Our Thursday adventure started out with a drive to the State Farmers Market in Immokalee.
We had heard of lots of people going there to stock up on fresh fruits and vegetables, so we grabbed Dave & Lynn and all headed into Immokalee.
We parked around the corner, where we spotted this little family of chickens crossing the road . . . where were they going?!
Some of the booths are small family-run shops where you can get small quantities of items, but others only sell by the case and cater more to resellers who take the produce into town to sell at their booths at the various Farmers Markets.
We walked through the smaller booths first, checking out the prices that everybody was asking for the items we were looking for.
As we were checking out the various booths, we met a woman, originally from Ohio, who is now a resident of Immokalee, and she gave us the scoop and which shops were the best to deal with, and how to price shop between the various vendors.
She also helped us out by telling us what some of the unfamiliar fruits and vegetable were, and how they were used.
There were huge bunches of plantains . . . she explained that you slice them and fry them. Lots of onions . . .
and tomatoes and strawberries in every booth.
She recommended that we stick to the booths in front, which were mostly small family-owned shops, and where we’d be able to buy smaller quantities and individual pieces of fruit. She said that the back area was mostly for those coming in to buy a truckload of produce. We walked back there to check it out, though.
We found the Melon Man back there, and he gave everybody a huge slice of cantaloupe to taste. It was great-tasting melon, so we bought one to take home.
We ended up buying a bunch of stuff . . . only $17.50 . . . great prices!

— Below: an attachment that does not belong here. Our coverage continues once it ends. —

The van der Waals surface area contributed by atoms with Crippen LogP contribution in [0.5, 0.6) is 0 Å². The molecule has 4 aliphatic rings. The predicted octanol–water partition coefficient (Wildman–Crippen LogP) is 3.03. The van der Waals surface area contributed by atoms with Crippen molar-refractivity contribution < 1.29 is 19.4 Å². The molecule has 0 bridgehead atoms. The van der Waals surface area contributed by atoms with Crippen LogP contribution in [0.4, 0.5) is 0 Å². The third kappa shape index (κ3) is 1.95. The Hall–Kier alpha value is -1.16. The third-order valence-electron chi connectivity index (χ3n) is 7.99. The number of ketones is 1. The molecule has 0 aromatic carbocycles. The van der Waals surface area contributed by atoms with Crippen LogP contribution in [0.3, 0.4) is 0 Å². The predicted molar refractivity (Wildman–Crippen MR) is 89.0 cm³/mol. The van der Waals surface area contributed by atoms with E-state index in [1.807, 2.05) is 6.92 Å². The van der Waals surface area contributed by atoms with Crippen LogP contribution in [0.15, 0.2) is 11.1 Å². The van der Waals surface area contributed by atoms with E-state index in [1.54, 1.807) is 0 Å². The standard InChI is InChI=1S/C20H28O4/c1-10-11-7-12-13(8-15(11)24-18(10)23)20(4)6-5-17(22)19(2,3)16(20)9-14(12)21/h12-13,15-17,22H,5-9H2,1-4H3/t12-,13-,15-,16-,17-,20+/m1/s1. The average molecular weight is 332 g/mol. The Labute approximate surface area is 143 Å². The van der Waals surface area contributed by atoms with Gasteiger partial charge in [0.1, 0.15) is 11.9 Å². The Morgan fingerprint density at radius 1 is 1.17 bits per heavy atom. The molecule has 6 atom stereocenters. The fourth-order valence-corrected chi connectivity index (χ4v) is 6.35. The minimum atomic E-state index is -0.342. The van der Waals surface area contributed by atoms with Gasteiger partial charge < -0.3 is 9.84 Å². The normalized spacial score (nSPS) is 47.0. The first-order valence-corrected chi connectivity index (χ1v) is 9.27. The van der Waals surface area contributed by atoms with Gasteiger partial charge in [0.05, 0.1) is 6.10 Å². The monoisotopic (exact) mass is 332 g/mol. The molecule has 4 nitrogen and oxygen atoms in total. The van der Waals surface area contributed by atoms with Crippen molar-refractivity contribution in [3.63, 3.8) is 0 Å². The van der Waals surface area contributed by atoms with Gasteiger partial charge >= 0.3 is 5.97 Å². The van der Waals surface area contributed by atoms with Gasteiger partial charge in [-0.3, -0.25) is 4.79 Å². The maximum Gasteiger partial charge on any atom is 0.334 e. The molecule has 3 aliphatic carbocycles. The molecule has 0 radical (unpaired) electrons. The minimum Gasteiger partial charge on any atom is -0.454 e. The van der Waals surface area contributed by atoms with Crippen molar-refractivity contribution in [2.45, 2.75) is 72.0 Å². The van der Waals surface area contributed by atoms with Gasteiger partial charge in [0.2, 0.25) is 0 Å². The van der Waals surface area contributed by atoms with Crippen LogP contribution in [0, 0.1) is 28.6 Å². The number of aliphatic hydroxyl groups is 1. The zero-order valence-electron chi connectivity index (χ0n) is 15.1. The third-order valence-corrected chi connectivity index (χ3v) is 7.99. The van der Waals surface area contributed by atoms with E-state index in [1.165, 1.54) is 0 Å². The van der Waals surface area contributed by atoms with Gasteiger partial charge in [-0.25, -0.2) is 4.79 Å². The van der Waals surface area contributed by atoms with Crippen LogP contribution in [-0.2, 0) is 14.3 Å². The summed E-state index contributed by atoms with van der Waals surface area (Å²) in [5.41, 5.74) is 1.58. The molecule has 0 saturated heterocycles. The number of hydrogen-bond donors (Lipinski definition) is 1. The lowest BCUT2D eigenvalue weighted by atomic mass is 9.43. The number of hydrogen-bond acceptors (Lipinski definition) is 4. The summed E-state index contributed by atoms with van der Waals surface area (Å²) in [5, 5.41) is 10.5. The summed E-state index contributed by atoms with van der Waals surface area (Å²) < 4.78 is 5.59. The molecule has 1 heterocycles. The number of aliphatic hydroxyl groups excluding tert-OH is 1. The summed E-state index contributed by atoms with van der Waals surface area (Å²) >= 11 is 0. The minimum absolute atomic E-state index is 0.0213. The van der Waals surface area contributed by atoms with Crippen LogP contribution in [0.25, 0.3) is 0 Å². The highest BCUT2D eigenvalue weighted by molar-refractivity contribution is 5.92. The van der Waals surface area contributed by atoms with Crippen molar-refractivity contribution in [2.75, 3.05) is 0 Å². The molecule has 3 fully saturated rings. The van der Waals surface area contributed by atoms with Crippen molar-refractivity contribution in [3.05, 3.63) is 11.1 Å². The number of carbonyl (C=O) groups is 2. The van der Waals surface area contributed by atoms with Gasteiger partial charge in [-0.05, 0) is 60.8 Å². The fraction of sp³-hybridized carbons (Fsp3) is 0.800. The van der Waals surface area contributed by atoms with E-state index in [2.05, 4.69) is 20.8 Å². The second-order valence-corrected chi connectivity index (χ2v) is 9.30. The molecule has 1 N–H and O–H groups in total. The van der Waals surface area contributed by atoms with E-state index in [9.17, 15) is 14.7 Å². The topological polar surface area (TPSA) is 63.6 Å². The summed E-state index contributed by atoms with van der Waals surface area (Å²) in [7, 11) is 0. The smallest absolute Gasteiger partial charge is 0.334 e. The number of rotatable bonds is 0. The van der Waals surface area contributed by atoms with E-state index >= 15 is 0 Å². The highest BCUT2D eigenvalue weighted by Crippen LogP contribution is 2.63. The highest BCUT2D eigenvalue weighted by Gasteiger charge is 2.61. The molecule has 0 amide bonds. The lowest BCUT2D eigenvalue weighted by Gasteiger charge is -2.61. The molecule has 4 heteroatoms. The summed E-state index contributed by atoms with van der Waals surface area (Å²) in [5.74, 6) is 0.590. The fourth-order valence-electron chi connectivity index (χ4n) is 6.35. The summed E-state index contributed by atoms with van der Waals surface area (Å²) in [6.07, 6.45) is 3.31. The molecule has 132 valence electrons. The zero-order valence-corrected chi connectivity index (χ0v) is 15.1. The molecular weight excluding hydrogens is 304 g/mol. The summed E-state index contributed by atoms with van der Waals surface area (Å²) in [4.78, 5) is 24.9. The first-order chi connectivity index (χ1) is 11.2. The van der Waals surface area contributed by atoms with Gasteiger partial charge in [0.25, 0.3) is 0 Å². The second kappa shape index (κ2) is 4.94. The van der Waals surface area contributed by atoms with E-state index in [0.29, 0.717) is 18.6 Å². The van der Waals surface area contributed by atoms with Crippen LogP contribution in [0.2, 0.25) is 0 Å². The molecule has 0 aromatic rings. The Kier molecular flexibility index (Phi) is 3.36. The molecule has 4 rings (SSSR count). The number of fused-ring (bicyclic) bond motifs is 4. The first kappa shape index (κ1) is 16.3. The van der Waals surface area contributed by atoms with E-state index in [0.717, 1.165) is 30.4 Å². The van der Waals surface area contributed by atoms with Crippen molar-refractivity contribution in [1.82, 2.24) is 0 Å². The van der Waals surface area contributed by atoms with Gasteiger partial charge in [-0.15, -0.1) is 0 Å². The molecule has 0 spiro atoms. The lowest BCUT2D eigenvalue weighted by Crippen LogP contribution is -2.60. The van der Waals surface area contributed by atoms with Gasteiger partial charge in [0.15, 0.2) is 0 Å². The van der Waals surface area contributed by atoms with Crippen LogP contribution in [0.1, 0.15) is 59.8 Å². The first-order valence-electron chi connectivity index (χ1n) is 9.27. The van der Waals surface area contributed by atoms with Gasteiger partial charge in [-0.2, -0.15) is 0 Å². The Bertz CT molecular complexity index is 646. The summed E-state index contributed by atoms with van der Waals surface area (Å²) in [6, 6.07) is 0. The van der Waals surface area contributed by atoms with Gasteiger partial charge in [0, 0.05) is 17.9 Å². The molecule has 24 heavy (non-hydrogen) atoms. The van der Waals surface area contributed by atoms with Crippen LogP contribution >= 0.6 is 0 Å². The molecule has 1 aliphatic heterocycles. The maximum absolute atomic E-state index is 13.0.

All that shopping made us hungry, so we went to the Mexican restaurant across the street for lunch . . . it seemed like an appropriate choice in Immokalee, and it was very crowded, so it must be good!
We all enjoyed a delicious lunch, and then headed back to the RV Resort for the 2nd half of our adventure for the day.
Ah-Tah-Thi-Ki = A place to learn
Just across the road from the RV Resort is the Ah-Tah-Thi-Ki Museum, a showplace of Seminole Indian history and culture. After putting all of our produce away, we rode our bikes over and bought tickets to the museum.
We started by watching the movie which explained the history of the Seminole people, and the leaders who founded the tribes.
The Seminole people started out as park of the Creek Indian tribe in Alabama and Georgia, but were forced south into Florida to escape relocation efforts by the government. As modern civilization spread into Florida, the Indians continued to defy the government and move deeper into the swamps of the Everglades.
Their most famous leaders, Osceola and Sam Jones, established the tribes as cattlemen, hunters and guides in the wilderness of the Everglades. They also made crafts and wrestled alligators for visiting tourists.
In 1957, the Seminole Tribe received recognition by the government and six Seminole reservations were established throughout Florida.
When the movie ended, we followed Sam Jones through the swamp to the Seminole camp . . .
The camp exhibit is centered around the cooking fire, which is built to stay burning for weeks,
and is surrounded by the dining and sleeping chickdees, open-sided dwellings of cypress and palmetto branches.
The Seminole people were hunters,
and farmers, able to provide for most of the tribe’s needs internally. As civilization approached, the Seminole began travelling to the nearby Trading Post to trade some of their crops and animals for cloth, beads, and weapons.
Tom makes a pretty good merchant, doesn’t he?
The rest of the displays demonstrated life in the Seminole Village – making food, a wedding, and ceremonial dances.
In the hallway that lead to the outdoor displays, artwork created by the local Elementary School was displayed.
Outside, we walked along the boardwalk
and studied the various native plants that the Seminole people used for food and medicine.
Many of the trees had this strange red fungus growing on them – it almost looked like splotches of paint.
The trees were also loaded with air plants.
It was an interesting walk through the woods/swamp, with plenty to see and explore.
Halfway around the boardwalk loop, we came to the ceremonial grounds,
and living village.
The village contained many displays of artifacts and Seminole crafts,
and a few touristy attractions.
Dave spotted a warrior sneaking up behind Tom & I!
We finished our walk along the boardwalk,
arriving back at the museum just before they closed.
It was a very full, interesting and educational day . . . lots of fun!